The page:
Flooded Basement Leads To A Lawsuit – Who’s Liable?

House with Flooded BasementDon and Louise Beauchamp sold their home in November, 2007 and a week before closing in early 2008 the basement flooded. They paid $1,649 to dry out the rug and replace the underpad, but did not tell the buyers. The Beauchamps thought this was a “one off” occurrence and since they had fixed the problem there was nothing to disclose.

A few weeks after closing, the basement flooded again and it ended up costing Adam and Yogi Soboczynski, the buyers, more than $20,000. They were convinced the basement had flooded before and sued, arguing that fact should have been disclosed to them. Click here to view the full article.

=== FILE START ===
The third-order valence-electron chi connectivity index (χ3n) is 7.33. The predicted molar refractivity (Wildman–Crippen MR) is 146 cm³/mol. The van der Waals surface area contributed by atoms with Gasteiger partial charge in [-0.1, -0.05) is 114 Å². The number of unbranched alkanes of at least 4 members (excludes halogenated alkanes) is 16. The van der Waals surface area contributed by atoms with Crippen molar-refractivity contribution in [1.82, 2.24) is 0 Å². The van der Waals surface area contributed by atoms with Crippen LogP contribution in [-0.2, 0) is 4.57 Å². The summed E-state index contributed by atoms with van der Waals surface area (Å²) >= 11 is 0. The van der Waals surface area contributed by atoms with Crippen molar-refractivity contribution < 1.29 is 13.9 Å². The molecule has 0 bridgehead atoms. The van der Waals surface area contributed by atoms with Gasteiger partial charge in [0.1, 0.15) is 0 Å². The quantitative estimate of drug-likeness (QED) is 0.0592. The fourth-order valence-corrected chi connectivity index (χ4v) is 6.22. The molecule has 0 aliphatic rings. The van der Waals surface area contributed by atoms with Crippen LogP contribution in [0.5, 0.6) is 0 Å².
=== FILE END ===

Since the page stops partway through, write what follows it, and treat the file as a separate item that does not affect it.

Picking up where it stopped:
Hidden basement water problems are one of the biggest sources of buyers’ complaints about their new homes. In older homes, it is almost impossible to completely prevent moisture from getting in – it’s more a question of how often and how much. In most cases, a home inspector can tell that there is moisture in the basement from physical signs (like efflorescence, the powdery residue left by moisture coming through the foundation and evaporating) or by using a moisture meter to detect dampness behind the drywall. In some cases, though, particularly when flooding is a recurring but rare event, there may be no signs whatsoever when the inspection is done. It’s clear from the above article that sellers need to be very careful what they say or document to buyers about their basement; it’s not at all obvious whether moisture issues must always be disclosed or in what fashion. In particular, sellers may want to be cautious about filling in a Seller Property Information Statement and especially about having it form part of a Purchase and Sale Agreement.